To provide 300x magnification from such a small telescope under $100 is a big deal.
But, can it be done?
This review on the Barska 300 Power StarWatcher lays out the truth about its abilities and its limitations.
As a very basic and entry-level telescope, there will be compromise and drawbacks, but it’s also inexpensive, usable, and modifications can be made.
If you have a very tight budget, are after a scope that the kids can use and carry, and want to look at both the moon and animals from a distance, I think the Barska scope may be the inexpensive telescope you need.
Barska 300 Power 400 x 70mm StarWatcher Telescope Review
✔️ Best Feature: Cheap refractor
❌ Worst Feature: Light-duty tripod
👌 Ideal For: Celestial Viewing, Terrestrial Viewing, Stargazing, Lunar & Planetary Observation, Bright DSO Viewing, Limited Astrophotography, Kids, Beginners, Intermediates
- Optical Design: Refractor
- Aperture: 70 mm
- Focal Length: 400 mm
- Focal Ratio: f/5.7
- Eyepieces Included: 20 mm, 4 mm
My Verdict: I think the StarWatcher has a lot of potential and dual-use benefits that a kid will find enjoyment with. Parents stay within budget and can upgrade accessories along the way as interest in astronomy grows.
Who is the Barska 300 Power StarWatcher Best Suited to?
The Barska Power StarWatcher is a plastic telescope with glass lenses that is designed for young and new users to astronomy. I think it’s incredibly easy for a young user to haul out and use themselves after initial setup by a parent.
To be frank, it’s a low-quality telescope that parents don’t have to invest a lot of money into if a child loses interest and the telescope ends up collecting dust. However, I believe intermediate and expert users who have telescope experience will know how to make modifications and upgrades to the StarWatcher with little, additional investment.
Since it’s compact and lightweight, I think it makes for an excellent take-and-go telescope for travel. It’s extremely portable, has easy setup and disassembly, and it comes with its own carry case. Observers who are heading out to a dark location with their advanced telescope can bring the StarWatcher and kids along so the entire family can enjoy stargazing together.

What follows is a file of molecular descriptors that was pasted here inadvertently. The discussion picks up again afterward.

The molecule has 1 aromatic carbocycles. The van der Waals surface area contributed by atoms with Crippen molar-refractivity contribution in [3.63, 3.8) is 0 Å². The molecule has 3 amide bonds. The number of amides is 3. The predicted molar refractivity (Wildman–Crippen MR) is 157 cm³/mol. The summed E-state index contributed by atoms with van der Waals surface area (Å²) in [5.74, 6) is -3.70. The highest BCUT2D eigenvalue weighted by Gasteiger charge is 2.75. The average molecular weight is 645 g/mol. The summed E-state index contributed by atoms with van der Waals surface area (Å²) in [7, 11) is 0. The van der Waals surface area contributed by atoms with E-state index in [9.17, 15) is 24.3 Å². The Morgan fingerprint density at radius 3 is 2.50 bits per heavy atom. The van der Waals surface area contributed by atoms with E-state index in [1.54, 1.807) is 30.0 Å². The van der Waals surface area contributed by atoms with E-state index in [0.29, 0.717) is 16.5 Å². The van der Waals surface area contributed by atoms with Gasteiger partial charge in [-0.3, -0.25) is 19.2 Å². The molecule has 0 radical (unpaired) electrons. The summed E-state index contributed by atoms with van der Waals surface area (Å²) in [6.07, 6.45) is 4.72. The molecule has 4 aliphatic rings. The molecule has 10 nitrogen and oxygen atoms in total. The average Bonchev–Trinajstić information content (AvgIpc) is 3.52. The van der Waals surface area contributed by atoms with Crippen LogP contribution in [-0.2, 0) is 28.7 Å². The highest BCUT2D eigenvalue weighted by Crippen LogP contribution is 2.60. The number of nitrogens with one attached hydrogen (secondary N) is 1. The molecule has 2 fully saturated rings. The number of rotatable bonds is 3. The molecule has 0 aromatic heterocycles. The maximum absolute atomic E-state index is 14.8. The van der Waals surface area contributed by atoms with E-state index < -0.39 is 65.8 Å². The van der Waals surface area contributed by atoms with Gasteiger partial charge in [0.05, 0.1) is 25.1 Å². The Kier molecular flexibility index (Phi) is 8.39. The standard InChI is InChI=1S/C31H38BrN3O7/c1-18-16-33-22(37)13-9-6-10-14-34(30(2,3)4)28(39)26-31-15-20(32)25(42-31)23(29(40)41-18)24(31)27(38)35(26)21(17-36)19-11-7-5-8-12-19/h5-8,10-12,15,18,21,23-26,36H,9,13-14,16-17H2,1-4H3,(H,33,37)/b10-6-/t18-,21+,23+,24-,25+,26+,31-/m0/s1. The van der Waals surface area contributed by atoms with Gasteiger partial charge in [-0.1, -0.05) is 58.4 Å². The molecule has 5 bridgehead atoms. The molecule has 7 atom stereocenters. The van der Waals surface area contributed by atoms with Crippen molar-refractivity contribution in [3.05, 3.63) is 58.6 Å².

How Does the Barska 300 Power StarWatcher Perform?
You get what you pay for. I believe it’s the rule of buying any optical instrument. As such, this Barska telescope is often filtered into the junk pile by many telescope snobs, but when you’re stuck with a strict budget, the pickings are slim on the good ones. Fortunately, the StarWatcher can be a good one if you’re willing to put in a little effort, and some effort is required when you’re trying to make the most of a telescope under 100 bucks.
Portability wise, the StarWatcher has every benefit. Mount and tripod wise, I think things could be better. The mount is sufficient with its altitude and azimuth knobs, and it’s easy to mount the tube to. The tripod is a tabletop tripod that must be placed on a rock-solid surface for it to perform to its intended design.
Optically, it’s okay. You’ll be able to see the moon, some planets, and the brightest of DSOs. This is expected of any refractor with a small aperture. What about optical aberrations? They’re present but not magnified since it’s a low-power and small aperture scope.
Did I just say low power?